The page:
StetsonU’s Symphonic Band to perform Oct. 19
October 10, 2012
Stetson University’s Symphonic Band, Douglas Phillips, conductor, will perform Friday, Oct. 19, at 7:30 p.m. in Lee Chapel, inside Elizabeth Hall, 421 N. Woodland Blvd. on Stetson’s DeLand campus.
Douglas Phillips, acting director of bands at Stetson, received his undergraduate music degree from Stetson in 1999 and has since been a professional music educator and band conductor. He received his Doctor of Musical Arts in Instrumental Conducting from the University of Miami in May 2012, and now serves on the Board of Directors of the National Band Association as the chair of the NBA Awards Committee.
Comprised of 102 undergraduate students, the Symphonic Band will be performing six pieces. Symphonic Movement by Václav Nelhýbel, opens the concert. Bennet’s Triumphal, a “quick-step” march, immediately follows the concert opener.
Elegy for a Young American, written in 1964, was dedicated to the memory of John F. Kennedy. The music portrays the various stages of grief, such as shock and denial. A brisk, rapid tempo celebrates the contributions by Kennedy, and the piece concludes majestically yet solemnly to remind us of the loss.
Lincolnshire Posy by Percy Grainger from Lincolnshire, England, is fourth on the program, and is a cornerstone piece in band repertoire. This six-movement work is based on folksongs collected by the composer. Each movement expresses a musical portrayal of various singers, a portrayal of their habits, personality, wonts of rhythm, preferred form of delivery, contrasts of legato and staccato, and tendency toward breadth of delicacy of tone.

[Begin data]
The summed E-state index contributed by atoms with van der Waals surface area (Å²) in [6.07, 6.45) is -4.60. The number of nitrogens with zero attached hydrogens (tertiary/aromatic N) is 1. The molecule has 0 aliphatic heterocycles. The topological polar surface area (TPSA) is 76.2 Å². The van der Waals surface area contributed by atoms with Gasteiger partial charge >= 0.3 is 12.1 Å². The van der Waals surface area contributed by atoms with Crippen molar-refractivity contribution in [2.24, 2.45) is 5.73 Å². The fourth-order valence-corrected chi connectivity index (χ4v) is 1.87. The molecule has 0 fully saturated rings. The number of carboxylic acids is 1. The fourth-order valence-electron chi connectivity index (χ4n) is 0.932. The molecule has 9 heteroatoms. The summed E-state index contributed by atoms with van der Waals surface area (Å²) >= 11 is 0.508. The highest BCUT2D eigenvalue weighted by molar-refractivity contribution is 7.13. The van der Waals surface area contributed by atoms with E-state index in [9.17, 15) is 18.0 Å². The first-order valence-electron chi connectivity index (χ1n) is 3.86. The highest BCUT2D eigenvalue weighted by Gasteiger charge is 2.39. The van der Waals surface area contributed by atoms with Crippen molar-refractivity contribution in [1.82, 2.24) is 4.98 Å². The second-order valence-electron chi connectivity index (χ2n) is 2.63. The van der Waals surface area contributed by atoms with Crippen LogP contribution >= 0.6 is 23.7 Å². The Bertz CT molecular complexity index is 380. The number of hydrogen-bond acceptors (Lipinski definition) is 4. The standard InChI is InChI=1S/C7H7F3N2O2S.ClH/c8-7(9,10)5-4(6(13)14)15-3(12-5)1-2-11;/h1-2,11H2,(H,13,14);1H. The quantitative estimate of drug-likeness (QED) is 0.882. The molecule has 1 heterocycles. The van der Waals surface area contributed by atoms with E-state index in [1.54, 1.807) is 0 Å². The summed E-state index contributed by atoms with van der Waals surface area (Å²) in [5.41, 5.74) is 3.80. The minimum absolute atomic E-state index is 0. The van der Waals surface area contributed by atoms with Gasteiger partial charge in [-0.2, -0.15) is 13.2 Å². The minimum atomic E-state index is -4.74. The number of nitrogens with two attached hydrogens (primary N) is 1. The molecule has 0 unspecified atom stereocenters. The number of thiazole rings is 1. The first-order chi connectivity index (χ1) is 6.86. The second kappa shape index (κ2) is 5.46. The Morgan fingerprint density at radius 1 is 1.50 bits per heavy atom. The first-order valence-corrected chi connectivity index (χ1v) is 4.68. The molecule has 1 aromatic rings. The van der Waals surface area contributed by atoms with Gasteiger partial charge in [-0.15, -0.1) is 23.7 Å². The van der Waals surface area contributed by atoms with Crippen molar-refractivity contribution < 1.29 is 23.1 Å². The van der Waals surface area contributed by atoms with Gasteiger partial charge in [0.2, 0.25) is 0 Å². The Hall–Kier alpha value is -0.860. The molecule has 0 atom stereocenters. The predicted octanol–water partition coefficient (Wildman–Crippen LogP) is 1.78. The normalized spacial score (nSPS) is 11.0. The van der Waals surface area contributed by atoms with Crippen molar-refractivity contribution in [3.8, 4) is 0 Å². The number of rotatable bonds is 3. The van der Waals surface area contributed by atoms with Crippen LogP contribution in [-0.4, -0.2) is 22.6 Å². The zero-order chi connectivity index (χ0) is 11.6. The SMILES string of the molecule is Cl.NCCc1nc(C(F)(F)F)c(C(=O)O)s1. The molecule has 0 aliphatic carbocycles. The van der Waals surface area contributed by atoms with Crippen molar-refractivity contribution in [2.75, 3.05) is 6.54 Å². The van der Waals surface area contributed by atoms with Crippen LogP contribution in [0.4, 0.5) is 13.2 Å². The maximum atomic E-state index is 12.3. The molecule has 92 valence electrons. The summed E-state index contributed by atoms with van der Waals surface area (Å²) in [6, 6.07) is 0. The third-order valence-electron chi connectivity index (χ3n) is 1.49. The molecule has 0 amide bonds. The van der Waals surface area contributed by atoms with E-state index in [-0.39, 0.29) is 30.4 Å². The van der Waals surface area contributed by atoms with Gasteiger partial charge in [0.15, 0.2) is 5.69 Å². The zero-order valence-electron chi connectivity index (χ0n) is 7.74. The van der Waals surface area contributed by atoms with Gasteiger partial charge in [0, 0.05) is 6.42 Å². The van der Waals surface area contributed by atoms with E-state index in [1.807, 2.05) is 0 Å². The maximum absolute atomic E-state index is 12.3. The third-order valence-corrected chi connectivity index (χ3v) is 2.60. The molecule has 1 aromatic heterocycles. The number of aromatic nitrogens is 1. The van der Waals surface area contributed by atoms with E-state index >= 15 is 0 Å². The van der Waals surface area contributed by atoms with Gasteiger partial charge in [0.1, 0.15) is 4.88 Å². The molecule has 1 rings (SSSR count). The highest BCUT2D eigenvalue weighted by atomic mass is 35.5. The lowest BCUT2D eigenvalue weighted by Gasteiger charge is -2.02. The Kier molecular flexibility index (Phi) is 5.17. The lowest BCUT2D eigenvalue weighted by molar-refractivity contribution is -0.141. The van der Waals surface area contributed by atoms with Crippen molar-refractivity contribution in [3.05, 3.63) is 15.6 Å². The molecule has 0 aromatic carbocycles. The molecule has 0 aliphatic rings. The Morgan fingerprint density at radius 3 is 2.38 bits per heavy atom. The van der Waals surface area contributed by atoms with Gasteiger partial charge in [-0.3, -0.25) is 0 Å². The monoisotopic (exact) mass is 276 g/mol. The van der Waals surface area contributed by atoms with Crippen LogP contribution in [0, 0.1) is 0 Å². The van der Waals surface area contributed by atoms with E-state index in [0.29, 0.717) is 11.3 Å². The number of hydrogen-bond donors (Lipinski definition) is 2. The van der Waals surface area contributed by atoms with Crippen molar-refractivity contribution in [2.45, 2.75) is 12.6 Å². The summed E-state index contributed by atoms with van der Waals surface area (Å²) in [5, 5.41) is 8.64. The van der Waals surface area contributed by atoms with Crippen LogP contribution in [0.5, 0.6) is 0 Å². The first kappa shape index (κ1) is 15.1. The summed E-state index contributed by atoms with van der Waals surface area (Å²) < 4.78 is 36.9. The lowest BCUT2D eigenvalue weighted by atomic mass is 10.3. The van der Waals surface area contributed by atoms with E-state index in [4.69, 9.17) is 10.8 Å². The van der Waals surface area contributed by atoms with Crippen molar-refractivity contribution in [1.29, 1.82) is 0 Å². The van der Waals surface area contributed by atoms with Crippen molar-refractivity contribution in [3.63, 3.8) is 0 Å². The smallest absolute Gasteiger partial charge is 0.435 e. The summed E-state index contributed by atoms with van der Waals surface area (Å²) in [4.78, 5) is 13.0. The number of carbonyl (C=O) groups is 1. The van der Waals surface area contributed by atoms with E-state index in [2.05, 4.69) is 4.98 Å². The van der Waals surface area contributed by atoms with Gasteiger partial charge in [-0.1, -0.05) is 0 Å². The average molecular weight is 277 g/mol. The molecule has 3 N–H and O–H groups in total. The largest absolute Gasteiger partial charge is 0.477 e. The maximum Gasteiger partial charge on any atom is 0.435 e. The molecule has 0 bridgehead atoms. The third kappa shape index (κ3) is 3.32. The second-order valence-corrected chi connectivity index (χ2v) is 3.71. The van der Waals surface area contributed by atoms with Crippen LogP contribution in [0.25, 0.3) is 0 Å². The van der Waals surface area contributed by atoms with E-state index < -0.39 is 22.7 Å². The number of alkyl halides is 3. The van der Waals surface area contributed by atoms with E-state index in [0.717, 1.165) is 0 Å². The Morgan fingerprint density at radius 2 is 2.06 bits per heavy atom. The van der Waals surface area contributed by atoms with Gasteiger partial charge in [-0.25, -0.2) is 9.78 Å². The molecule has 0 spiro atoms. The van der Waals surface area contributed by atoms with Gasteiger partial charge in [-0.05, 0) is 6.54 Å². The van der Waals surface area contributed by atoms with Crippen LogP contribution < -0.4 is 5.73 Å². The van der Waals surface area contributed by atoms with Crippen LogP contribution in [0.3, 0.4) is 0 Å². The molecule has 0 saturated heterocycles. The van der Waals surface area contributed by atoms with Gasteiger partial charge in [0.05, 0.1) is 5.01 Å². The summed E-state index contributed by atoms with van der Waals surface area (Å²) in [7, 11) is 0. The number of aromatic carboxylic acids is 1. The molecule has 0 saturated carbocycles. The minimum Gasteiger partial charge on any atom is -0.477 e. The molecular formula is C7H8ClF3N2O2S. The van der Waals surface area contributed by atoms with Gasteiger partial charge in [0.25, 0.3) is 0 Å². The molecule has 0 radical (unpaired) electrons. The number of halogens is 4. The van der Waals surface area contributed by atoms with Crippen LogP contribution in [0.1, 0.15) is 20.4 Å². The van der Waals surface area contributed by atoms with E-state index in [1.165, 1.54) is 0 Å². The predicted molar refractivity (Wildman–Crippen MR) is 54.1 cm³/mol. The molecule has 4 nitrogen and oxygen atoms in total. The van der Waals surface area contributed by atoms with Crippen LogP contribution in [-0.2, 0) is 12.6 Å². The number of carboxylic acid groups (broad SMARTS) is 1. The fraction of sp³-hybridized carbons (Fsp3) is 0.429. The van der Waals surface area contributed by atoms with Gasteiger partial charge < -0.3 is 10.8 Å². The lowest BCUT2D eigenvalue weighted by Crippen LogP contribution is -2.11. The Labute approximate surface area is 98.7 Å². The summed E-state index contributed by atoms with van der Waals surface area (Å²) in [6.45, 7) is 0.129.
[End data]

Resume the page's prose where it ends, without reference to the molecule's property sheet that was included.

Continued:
Movement II after “The Thunderer” from Symphony on Themes of John Philip Sousa by Ira Hearshen, will be featured as well. Hearshen admits, “I began the piece by taking the ‘trio’ theme from the march, ‘The Thunderer,’ slowing it down to a tempo of 48 beats per minute and casting it in the style of the Finale of Mahler’s Third Symphony.” Hearshen knew he had something unique and from there, began writing a full-scale symphony from it.
Roman Carnival Overture by Hector Berlioz, and transcribed for band by Joseph Kreines, concludes the concert; it features the composer’s favorite overture format beginning with a rousing opening section that makes way for a slower more lyrical section, culminating in a fast, jubilant ending. A burst of festive music from the opera’s carnival (Benvenuto Cellini) begins the work, followed by an extended English horn solo beginning the slower section with the theme from the love duet. The work builds in intensity, although Berlioz introduces a few surprises, including one point at which the music builds to a climax only to introduce a fugal section, delaying the overture’s triumphant, glorious conclusion.
General admission-$10; seniors-$8; area students-$5; free to Stetson faculty, students, staff with IDs. For more information, contact the School of Music (386) 822-8950; Concert Line (386) 822-8947; www.stetson.edu/music for more information.